Volume 92, Issue 90

Thursday, March 18, 1999


Second banana takes the stand

Reefer Madness infects Post-New Yorker Series

MacPherson digs deep for inspiration

His name is Eminem - isn't it?

Reefer Madness infects Post-New Yorker Series

By Mark Lewandowski
Gazette Staff

The New Yorker repertory theatre closed indefinitely at the end of December 1998 and the city of London was left without an alternative cinema house to screen peripheral film. Darkness shrouded the London cinematic community, as they were forced to satiate their appetites with mainstream movies and rentals.

This vacuum chilled many film lovers in the Western community such as staff members Hoi Cheu and Michael Zryd as well as technical guru Charlie Eggleston. The group has put together a Post-New Yorker Film Series which has been airing weekly in University College Room 84.

"We had a screening before slack week and then we got ourselves organized after that," comments Michael Zryd, a driving force behind the series. The first few screenings brought out a handful of fans throughout the UC theatre, but the series has been picking up over the last few weeks. Tonight the group will be presenting the 1936 classic Reefer Madness.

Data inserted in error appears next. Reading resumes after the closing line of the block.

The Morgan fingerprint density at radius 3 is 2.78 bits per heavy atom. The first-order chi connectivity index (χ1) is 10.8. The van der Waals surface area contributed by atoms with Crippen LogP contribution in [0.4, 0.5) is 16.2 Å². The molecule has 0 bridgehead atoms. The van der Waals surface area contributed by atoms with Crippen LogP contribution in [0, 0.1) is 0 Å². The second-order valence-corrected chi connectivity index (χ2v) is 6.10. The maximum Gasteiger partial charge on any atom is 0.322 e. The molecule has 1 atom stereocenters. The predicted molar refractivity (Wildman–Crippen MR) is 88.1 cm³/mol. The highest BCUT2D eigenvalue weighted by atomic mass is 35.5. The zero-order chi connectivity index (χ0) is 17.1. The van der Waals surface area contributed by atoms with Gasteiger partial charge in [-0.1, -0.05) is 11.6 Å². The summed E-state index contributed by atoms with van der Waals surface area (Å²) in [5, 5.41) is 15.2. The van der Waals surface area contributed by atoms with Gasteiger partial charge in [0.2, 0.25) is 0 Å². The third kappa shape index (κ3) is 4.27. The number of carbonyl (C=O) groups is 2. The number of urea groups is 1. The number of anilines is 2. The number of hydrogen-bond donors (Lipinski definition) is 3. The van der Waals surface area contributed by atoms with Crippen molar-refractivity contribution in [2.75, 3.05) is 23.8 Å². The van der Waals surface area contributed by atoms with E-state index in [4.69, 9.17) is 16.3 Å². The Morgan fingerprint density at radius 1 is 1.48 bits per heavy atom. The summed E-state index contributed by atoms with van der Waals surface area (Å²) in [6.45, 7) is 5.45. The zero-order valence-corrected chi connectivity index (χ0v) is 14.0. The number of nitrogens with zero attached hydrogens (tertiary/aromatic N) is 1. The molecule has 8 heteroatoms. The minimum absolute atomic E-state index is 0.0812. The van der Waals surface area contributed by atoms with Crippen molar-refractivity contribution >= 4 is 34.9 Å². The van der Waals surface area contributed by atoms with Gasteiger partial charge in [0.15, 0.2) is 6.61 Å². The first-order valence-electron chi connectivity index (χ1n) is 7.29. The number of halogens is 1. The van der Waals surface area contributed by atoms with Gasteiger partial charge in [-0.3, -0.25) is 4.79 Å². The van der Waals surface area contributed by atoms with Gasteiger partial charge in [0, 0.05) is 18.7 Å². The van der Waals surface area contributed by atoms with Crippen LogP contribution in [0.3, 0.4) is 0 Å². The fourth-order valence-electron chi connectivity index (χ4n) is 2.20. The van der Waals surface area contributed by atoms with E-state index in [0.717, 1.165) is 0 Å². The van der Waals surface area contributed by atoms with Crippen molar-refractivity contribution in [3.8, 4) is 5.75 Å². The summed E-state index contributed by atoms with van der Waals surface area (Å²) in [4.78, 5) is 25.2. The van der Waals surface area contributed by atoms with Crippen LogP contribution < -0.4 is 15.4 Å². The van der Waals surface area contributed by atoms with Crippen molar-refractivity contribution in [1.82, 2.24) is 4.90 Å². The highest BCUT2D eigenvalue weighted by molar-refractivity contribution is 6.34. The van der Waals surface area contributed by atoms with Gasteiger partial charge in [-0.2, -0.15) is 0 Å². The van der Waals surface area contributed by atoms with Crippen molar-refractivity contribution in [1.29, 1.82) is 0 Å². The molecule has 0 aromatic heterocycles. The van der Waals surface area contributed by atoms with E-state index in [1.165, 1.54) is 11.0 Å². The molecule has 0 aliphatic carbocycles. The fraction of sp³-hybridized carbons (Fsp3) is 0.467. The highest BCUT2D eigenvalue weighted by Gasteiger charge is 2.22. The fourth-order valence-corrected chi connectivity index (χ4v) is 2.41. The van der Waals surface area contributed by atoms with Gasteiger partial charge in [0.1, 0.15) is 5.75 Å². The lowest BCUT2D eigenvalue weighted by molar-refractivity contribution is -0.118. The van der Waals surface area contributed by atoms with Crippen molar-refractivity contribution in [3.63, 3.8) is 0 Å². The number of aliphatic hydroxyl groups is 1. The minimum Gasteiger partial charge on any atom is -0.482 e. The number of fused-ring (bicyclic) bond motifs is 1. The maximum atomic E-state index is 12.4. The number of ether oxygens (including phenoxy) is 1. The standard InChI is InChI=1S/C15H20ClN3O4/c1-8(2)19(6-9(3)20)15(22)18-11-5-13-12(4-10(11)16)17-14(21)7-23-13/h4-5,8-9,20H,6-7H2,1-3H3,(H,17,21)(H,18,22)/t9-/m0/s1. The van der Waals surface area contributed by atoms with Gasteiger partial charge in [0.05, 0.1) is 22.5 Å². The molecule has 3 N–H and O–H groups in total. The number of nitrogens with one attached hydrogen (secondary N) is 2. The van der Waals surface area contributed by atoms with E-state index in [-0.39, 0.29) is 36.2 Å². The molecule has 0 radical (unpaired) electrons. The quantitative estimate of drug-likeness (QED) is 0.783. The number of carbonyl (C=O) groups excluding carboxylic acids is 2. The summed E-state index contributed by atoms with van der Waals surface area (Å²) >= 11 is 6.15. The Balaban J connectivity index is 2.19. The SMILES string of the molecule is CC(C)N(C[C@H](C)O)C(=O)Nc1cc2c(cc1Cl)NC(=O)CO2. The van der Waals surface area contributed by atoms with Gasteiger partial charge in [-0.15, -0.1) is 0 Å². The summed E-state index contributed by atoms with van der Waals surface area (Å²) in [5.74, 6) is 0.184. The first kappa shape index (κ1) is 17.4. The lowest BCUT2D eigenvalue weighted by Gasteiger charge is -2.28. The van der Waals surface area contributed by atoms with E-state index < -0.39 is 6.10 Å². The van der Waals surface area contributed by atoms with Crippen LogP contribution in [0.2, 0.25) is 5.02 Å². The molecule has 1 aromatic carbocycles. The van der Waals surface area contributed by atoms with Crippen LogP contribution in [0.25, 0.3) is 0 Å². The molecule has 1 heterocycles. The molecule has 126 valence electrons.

"Reefer Madness is a great example of a cult film which is ostensibly anti-marijuana," Zryd says. "It's a low budget film that takes issues in the news and presents a cautionary take – it is so exaggerated it entertains." The 65-minute marijuana-hysteria film also known as Dope Addict, Doped Youth, Love Madness and various other suggestive titles corresponds with recent issues in the local media.

"The legalization debate is in the news right now. Just recently a medicinal marijuana place closed," Zryd explains. While he is not an activist in the cause, he is interested in the political issues surrounding it. "Reefer Madness is concerned with the issues but it is just a lot of fun, it almost teaches you how to be a juvenile delinquent," Zryd chuckles.

The group received a shot in the arm with a very successful screening of the documentary Brakhage last Friday. Tonight's free screening at 4 p.m. promises to be another popular one. "We only got 10 people out for King Kong but it was our first one," Zryd remembers. "I've received some very encouraging informal responses from people by email." Zryd suggests if things continue to go well the series should proceed into the summer and possibly next year.

"We were very happy to see so much support last week," Zryd says thankfully and relates a story from the film. "It's like Brakhage said, people in London are hungry for this, hungry for alternative film." Zryd hopes his group can find the right recipe to fill this artistic void.

"It's absurd in a city the size of London, to not have a repertory theatre," Zryd exclaims incredulously. Hopefully if the Post-New Yorker Film Series continues its successful run than London will once again have an alternative to big budget cinema.

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Copyright The Gazette 1999